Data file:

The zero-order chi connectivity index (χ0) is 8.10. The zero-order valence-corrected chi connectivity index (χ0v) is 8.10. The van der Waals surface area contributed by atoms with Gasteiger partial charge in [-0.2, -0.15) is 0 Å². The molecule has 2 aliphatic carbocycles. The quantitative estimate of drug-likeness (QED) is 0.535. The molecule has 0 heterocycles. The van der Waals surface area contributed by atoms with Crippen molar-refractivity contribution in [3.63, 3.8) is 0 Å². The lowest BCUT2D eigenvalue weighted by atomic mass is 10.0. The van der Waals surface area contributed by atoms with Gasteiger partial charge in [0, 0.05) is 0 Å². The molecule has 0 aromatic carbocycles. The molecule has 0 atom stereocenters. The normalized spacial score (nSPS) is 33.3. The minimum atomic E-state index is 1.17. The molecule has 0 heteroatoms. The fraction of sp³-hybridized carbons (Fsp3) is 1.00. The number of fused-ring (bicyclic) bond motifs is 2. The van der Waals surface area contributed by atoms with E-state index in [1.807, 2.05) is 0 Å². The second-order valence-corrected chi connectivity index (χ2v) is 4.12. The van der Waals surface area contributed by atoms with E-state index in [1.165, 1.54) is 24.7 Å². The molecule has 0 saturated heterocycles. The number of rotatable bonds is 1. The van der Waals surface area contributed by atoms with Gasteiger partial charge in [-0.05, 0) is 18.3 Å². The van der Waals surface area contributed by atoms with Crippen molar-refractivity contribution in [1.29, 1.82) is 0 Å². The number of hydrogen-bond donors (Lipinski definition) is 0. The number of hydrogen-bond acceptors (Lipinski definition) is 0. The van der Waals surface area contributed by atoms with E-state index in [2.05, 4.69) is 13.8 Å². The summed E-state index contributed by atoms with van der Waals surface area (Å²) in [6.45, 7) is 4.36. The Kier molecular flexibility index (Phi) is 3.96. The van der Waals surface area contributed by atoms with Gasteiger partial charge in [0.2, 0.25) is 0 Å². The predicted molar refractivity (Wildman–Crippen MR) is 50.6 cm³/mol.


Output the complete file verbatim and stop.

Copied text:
The zero-order chi connectivity index (χ0) is 8.10. The zero-order valence-corrected chi connectivity index (χ0v) is 8.10. The van der Waals surface area contributed by atoms with Gasteiger partial charge in [-0.2, -0.15) is 0 Å². The molecule has 2 aliphatic carbocycles. The quantitative estimate of drug-likeness (QED) is 0.535. The molecule has 0 heterocycles. The van der Waals surface area contributed by atoms with Crippen molar-refractivity contribution in [3.63, 3.8) is 0 Å². The lowest BCUT2D eigenvalue weighted by atomic mass is 10.0. The van der Waals surface area contributed by atoms with Gasteiger partial charge in [0, 0.05) is 0 Å². The molecule has 0 aromatic carbocycles. The molecule has 0 atom stereocenters. The normalized spacial score (nSPS) is 33.3. The minimum atomic E-state index is 1.17. The molecule has 0 heteroatoms. The fraction of sp³-hybridized carbons (Fsp3) is 1.00. The number of fused-ring (bicyclic) bond motifs is 2. The van der Waals surface area contributed by atoms with E-state index in [1.807, 2.05) is 0 Å². The second-order valence-corrected chi connectivity index (χ2v) is 4.12. The van der Waals surface area contributed by atoms with E-state index in [1.165, 1.54) is 24.7 Å². The molecule has 0 saturated heterocycles. The number of rotatable bonds is 1. The van der Waals surface area contributed by atoms with Gasteiger partial charge in [-0.05, 0) is 18.3 Å². The van der Waals surface area contributed by atoms with Crippen molar-refractivity contribution in [1.29, 1.82) is 0 Å². The number of hydrogen-bond donors (Lipinski definition) is 0. The number of hydrogen-bond acceptors (Lipinski definition) is 0. The van der Waals surface area contributed by atoms with E-state index in [2.05, 4.69) is 13.8 Å². The summed E-state index contributed by atoms with van der Waals surface area (Å²) in [6.45, 7) is 4.36. The Kier molecular flexibility index (Phi) is 3.96. The van der Waals surface area contributed by atoms with Gasteiger partial charge in [0.2, 0.25) is 0 Å². The predicted molar refractivity (Wildman–Crippen MR) is 50.6 cm³/mol.